A City Upon "The Hill"

Maintaining church unity is challenging when politics is involved, but one pastor in Washington, D.C. is learning what it takes to reach across the aisle.

In 1903, President Theodore Roosevelt signed a bill of Congress for the creation of a new railway station in Washington D.C. just blocks from the Capitol. It simply stated, "A bill of Congress to create a Union Station—and for other purposes." A century later those other purposes include the purposes of God. Today, Union Station serves as the home of National Community Church, one of the fastest growing churches in the city.

The story of National Community Church (NCC) began twelve years ago when an optimistic pastor named Mark Batterson moved his family to Washington D.C. from Chicago to start a church. His plan was conventional: begin with a small group, then meet in a rented public school, and finally buy or build a permanent church facility. But Batterson's plans were dashed when the public school his small church of thirty-five was meeting in was closed for fire code violations.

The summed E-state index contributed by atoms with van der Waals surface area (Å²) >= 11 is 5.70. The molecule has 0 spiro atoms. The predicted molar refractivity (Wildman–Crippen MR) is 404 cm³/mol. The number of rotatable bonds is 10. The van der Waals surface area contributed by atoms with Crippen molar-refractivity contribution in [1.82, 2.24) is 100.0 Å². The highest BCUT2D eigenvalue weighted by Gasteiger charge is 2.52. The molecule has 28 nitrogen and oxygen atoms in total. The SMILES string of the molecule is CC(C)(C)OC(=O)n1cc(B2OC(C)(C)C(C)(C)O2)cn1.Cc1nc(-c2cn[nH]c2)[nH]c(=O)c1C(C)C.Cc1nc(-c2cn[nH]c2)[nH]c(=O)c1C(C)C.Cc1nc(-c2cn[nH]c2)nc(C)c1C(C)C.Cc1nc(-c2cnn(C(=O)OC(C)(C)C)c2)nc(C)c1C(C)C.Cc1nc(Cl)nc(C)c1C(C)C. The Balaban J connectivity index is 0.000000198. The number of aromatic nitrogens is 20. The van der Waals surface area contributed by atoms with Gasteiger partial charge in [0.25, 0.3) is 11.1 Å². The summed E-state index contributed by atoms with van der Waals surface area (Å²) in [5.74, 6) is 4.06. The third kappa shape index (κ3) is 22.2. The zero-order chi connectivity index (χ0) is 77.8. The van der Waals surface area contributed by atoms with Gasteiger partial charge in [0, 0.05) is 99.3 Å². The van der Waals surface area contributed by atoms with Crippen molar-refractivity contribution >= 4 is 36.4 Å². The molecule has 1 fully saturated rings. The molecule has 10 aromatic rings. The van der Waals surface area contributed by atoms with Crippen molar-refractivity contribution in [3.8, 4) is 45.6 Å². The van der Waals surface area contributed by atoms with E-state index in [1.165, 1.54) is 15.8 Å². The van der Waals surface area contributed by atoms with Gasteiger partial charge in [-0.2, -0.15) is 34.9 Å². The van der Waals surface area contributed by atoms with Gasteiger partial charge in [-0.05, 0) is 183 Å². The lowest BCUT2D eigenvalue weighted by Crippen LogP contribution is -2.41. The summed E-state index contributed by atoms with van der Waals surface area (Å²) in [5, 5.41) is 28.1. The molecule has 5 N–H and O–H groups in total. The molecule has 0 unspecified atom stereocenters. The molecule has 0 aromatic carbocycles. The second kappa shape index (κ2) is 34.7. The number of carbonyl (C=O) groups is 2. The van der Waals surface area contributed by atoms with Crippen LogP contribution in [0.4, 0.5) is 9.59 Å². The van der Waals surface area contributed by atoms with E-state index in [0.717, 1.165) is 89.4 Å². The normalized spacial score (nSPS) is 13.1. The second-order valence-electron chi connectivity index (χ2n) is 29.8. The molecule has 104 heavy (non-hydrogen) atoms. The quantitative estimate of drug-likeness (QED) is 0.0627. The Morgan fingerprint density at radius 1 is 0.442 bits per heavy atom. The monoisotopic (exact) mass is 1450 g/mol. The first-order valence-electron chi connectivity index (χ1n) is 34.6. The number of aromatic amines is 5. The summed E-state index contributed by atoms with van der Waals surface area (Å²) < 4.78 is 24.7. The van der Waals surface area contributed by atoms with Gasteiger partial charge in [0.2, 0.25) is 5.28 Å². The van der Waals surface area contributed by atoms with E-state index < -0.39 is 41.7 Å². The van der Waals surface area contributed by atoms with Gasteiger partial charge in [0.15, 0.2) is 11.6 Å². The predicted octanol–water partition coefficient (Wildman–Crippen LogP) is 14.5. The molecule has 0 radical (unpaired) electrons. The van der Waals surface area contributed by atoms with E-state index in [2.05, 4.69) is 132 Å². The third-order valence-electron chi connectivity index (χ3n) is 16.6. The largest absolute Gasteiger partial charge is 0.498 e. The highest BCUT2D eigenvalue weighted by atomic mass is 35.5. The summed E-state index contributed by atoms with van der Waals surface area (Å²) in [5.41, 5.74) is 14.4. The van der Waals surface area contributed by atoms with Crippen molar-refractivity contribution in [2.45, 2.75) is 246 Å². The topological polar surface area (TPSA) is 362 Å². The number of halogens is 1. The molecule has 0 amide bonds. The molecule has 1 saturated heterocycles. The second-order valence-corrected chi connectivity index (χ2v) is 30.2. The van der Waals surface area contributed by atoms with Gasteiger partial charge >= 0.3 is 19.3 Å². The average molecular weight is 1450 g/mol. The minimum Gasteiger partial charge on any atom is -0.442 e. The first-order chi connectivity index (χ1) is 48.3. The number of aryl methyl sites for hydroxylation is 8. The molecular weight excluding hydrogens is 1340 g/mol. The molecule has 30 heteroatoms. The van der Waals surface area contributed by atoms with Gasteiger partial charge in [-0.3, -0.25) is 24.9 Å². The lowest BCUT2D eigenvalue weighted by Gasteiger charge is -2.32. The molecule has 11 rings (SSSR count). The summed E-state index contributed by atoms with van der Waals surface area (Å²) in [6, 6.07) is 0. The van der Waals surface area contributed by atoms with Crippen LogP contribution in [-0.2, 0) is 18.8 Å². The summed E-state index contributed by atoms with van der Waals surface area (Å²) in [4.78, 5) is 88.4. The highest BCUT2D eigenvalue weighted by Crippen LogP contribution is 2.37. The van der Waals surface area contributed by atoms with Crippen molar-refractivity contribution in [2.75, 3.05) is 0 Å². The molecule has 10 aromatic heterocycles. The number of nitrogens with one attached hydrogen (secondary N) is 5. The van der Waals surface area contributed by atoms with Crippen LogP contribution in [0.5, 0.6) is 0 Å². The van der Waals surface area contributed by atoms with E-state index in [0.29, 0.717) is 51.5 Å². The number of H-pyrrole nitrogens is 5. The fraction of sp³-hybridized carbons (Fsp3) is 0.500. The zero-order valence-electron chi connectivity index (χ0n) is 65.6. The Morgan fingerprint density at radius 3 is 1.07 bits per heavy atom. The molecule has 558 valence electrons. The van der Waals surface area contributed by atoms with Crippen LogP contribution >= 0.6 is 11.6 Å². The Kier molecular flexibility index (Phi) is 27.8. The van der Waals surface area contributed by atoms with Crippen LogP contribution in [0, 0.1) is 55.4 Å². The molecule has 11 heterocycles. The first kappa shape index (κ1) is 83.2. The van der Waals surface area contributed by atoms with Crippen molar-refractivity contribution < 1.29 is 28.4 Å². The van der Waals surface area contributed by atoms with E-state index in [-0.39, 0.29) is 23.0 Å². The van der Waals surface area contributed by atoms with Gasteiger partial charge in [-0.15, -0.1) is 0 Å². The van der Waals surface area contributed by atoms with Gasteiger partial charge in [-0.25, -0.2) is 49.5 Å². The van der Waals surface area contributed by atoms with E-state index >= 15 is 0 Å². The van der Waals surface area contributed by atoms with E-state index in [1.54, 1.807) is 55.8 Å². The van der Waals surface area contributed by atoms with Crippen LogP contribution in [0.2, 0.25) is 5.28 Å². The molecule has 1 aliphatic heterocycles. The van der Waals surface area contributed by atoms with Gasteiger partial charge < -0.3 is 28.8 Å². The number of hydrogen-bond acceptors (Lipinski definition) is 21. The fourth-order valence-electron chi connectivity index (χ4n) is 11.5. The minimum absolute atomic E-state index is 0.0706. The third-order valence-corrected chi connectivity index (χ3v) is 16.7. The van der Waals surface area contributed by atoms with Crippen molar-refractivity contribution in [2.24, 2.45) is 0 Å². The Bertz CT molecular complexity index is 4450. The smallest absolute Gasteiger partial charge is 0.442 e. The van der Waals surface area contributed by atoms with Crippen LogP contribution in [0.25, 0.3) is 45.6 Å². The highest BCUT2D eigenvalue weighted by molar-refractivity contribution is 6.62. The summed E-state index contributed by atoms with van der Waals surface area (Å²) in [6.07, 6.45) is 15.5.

Frustrated and uncertain about the future, Batterson was walking through the shopping ...

Subscriber access only You have reached the end of this Article Preview

To continue reading, subscribe to Christianity Today magazine. Subscribers have full digital access to CT Pastors articles.

Homepage Subscription Panel

Read These Next

Growing Church Leaders
Growing Church Leaders
Personal issues that affect you as a teacher.
From the Magazine
Portraits of the Pandemic
Portraits of the Pandemic
Editor's Pick
How to Preach When You Don’t Know Who’s Listening
How to Preach When You Don’t Know Who’s Listening
5 principles for online preaching.